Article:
|Couples Therapy Ethics Anxiety Men in Therapy Attachment Great Attachment Debate Symposium 2012 Clinical Mastery Narcissistic Clients Brain Science Alan Sroufe Future of Psychotherapy Etienne Wenger William Doherty Mary Jo Barrett CE Comments Linda Bacon Gender Issues David Schnarch Wendy Behary The Future of Psychotherapy Attachment Theory Clinical Excellence Trauma Community of Excellence Couples Diets Mind/Body Mindfulness Challenging Cases|
|After the Storm - Page 4|
I believe that genuine trust rests on our ability to tolerate what we don't know about the other, and as long as we're driven to uncover every detail, we can't trust. In these couples, past experiences of abandonment and rejection loom large and keep trust from being reestablished. Reclaiming a sense of reality after the revelation of the affair is essential for the betrayed spouse, but some remain tethered to their investigative quest—rifling through credit card statements and cell phone bills, repeatedly pressing the browser's "back" button, listening in on phone calls.
In an effort to allay their anxieties, these spouses establish a regime of control in which intimacy is confused with surveillance. Their myriad questions are less about honoring closeness than about intrusiveness. The interrogations, the injunctions, and even the forensic evidence fail to assuage their fundamental fears. I help them move their stance from detective to researcher or explorer. Rather than scavenge for the sordid details, it would be more enlightening to ask questions that probe the meaning of the affair, like: How did your lover illuminate other parts of you? Did you think of me when this was going on? Were you afraid to lose me, our family, the kids? At what point did you realize you wanted to stay? If an affair is a solo enterprise, making meaning of it becomes a joint venture. Couples like Marc and Debbie, unfortunately, don't get to these questions. They want their partner fixed. For them, therapy seems more a part of the penance rather than a mending experience—there's no absolution in sight.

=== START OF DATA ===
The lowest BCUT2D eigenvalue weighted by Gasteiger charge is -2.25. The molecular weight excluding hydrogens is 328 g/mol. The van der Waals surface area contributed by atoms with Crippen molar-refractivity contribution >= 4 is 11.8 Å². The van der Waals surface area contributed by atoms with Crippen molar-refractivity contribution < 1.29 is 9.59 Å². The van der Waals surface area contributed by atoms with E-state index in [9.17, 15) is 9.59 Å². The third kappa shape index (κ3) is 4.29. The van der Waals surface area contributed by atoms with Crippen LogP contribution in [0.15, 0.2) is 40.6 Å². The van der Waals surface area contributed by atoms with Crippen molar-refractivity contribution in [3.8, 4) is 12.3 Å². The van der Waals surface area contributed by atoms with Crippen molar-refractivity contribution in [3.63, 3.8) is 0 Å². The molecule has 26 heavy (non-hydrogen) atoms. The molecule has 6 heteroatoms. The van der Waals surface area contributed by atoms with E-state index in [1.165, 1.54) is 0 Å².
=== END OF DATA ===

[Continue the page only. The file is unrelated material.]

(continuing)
One feature fueling an inability to move on can be the unyielding hurt. I asked another of my clients what he longs for in his relationship, now that he's five years past his wife's multiple affairs. He replies, "To go back to six years ago." He tells her, "I used to think, no matter what, I was your man. And you just abandoned me." For him, it's the inconsolable grief that keeps him feeling unsafe and in a permanent state of unhappiness. For her, a tortured sense of guilt and failure is unending. Witnessing his unbearable pain reinforces the magnitude of her shame and guilt. In the meantime, life with children and work goes on, but the emotional abscess doesn't drain.
For these couples, it's hard to look back because they never went forward. The affair has become the narrative of their union. The marriage may technically survive, but their couplehood is dying on the vine. When infidelity becomes the hallmark of a couple's life, something has been broken that can't be made whole again. The relationship is permanently crippled.